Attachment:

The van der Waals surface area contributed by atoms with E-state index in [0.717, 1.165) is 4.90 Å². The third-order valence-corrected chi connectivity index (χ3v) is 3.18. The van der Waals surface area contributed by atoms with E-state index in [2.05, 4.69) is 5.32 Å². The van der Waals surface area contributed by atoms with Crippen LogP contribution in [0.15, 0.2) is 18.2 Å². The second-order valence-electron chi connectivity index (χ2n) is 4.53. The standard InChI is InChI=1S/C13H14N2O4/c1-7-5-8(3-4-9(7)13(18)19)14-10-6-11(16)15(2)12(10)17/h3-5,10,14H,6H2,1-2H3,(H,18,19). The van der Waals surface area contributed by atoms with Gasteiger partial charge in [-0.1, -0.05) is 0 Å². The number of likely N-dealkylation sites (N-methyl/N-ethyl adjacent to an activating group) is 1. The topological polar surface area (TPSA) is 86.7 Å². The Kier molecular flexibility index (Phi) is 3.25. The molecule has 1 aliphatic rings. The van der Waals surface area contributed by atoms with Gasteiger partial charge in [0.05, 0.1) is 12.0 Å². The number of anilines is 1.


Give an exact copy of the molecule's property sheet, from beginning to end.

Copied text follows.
The van der Waals surface area contributed by atoms with E-state index in [0.717, 1.165) is 4.90 Å². The third-order valence-corrected chi connectivity index (χ3v) is 3.18. The van der Waals surface area contributed by atoms with E-state index in [2.05, 4.69) is 5.32 Å². The van der Waals surface area contributed by atoms with Crippen LogP contribution in [0.15, 0.2) is 18.2 Å². The second-order valence-electron chi connectivity index (χ2n) is 4.53. The standard InChI is InChI=1S/C13H14N2O4/c1-7-5-8(3-4-9(7)13(18)19)14-10-6-11(16)15(2)12(10)17/h3-5,10,14H,6H2,1-2H3,(H,18,19). The van der Waals surface area contributed by atoms with Gasteiger partial charge in [-0.1, -0.05) is 0 Å². The number of likely N-dealkylation sites (N-methyl/N-ethyl adjacent to an activating group) is 1. The topological polar surface area (TPSA) is 86.7 Å². The Kier molecular flexibility index (Phi) is 3.25. The molecule has 1 aliphatic rings. The van der Waals surface area contributed by atoms with Gasteiger partial charge in [0.05, 0.1) is 12.0 Å². The number of anilines is 1.